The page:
grown in areas with mild climates to self fruit without the help of another tree
acting as a pollinator.
Type A varieties have flowers that open as females on the first morning that then
close that afternoon. The next afternoon the flowers open again but this time they
are male. They shed pollen for a few hours and then the flower closes again, this
time for good.
Type B varieties open as females in the afternoon of the first day before closing
and then reopen the next morning as males.
This flowering pattern is only typical in tropical climates. Here in California where
we enjoy more mild temperatures during the avocado flowering season, this pattern
is interrupted, causing the male and female cycles to overlap and resulting in self
fruiting avocado trees. Commercial avocado orchards still commonly interplant
Type A and Type B plants to insure heavy crops. If you want to mix more than one
type of avocado tree together in a back yard setting, it is possible to plant more than
one tree in the same hole or plant the trees together with as little as 4 feet of space
between the trunks. But remember, avocado trees can grow up to 25’, so select
variety planting site carefully.
HASS Largest commercially produced variety. Frost sensitive, large tree.
Excellent taste. Green fruit turning black, pebbly skin, early producer. Fruit size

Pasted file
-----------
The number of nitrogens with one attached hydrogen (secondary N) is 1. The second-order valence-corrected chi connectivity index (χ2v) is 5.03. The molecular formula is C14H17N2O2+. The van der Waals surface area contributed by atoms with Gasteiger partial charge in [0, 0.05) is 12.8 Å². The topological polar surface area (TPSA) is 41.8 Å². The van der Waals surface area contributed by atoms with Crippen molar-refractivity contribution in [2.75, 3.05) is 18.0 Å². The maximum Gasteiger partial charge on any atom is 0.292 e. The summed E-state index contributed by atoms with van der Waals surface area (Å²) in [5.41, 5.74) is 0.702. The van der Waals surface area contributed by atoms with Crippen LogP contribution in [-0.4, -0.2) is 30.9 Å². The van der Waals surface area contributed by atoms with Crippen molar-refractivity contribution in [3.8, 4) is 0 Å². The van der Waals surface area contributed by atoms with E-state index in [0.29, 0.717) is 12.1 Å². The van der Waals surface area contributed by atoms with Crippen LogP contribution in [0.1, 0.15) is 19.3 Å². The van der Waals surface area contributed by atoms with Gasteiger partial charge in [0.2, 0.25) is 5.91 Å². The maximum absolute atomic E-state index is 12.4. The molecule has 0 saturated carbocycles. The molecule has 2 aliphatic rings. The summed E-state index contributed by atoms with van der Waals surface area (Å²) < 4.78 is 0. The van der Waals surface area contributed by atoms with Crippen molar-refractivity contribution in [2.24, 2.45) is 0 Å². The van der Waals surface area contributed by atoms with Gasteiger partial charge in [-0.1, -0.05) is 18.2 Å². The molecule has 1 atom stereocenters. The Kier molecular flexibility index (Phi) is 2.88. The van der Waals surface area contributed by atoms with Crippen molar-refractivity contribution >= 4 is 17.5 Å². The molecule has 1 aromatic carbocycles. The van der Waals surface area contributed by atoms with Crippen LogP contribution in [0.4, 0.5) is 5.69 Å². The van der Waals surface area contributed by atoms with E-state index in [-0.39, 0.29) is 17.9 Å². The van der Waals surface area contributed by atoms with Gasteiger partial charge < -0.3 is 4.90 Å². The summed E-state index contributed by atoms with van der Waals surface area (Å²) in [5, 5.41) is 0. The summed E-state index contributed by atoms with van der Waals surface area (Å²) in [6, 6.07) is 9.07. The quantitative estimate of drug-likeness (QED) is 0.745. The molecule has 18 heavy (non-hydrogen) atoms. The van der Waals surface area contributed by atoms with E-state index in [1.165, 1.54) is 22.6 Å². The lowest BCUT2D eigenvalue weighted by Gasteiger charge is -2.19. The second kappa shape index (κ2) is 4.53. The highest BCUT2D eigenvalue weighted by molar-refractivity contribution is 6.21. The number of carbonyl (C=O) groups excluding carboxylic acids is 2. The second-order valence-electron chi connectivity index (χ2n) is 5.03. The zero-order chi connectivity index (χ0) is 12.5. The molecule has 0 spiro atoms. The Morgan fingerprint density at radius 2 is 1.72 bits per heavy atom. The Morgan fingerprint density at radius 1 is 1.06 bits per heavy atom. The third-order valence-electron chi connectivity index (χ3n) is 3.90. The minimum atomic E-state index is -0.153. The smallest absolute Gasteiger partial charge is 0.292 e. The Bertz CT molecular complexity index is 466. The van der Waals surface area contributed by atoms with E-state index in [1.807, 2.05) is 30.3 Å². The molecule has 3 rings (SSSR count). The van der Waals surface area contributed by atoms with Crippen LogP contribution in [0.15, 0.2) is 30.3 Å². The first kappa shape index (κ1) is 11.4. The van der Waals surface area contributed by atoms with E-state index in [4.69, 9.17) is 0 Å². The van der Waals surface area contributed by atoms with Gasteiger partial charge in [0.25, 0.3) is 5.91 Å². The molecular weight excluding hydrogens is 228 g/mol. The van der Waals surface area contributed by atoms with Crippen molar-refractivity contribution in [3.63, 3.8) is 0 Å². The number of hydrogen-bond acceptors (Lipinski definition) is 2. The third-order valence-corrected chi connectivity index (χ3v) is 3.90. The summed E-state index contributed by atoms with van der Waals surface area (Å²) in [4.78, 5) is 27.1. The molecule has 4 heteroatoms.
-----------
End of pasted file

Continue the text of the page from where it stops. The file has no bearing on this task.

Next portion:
10-12 oz. Ripens April – September. Extremely long season. (A-Type)
BACON Popular variety in most areas of low winter temperature. Green fruit
with medium thin skin. Medium upright tree. Fruit size 10-12 oz. Ripens
December - January. (B-Type)
FUERTE Excellent fruit quality. Green fruit, medium-thin skin. Large
spreading tree. Does not produce well near the coast. Fruit size 10-12 oz. Ripens
December - May. (B-Type)
MEXICOLA Slightly smaller version of the Mexicola Grande. Cold Hardy to 18
*F! High quality fruit with thin shiny black skin. Fruit Size 4-8 oz. Ripens August
to October. (A-Type)
STEWART A compact Mexicola type avocado. Cold Hardy to 18 *F! Black
ripening, thin skin fruit. Fruit size 4-8 oz. Ripens August - October. (A-Type)
PINKERTON Heavy early producer near coast and inland. Green fruit, medium
pebbly skin. Medium spreading tree. Fruit size 14-16 oz. Ripens November –
ZUTANO Good variety in relatively low temperatures. Green fruit, medium-thin
skin. Upright tree. Fruit size 10-12 oz. Ripens November – January. (B-Type)
Best pollinator for Hass.
LAMB-HASS “Hass-like” Cultivar with black skinned fruit) An excellent new
addition! Lamb-Hass is a cross between the traditional Hass and a Gwen (Dwarf)
Avocado. Lamb-Hass is a precocious, high yielding, late season avocado with good
quality fruit. The tree is upright and compact and has shown strong resistance to
Persea mites. Fruit Size: 10-16 oz. Ripens April- November. Longer season
than traditional Hass! (A-Type)
LITTLE CADO (TM # 50552) - Dwarf Variety. Makes a great backyard tree.
Height 8-12 feet. Produces good tasting, green skinned fruit with medium-thin
skin. Fruit Size 8-14 oz. Ripens May- September. (A or B type)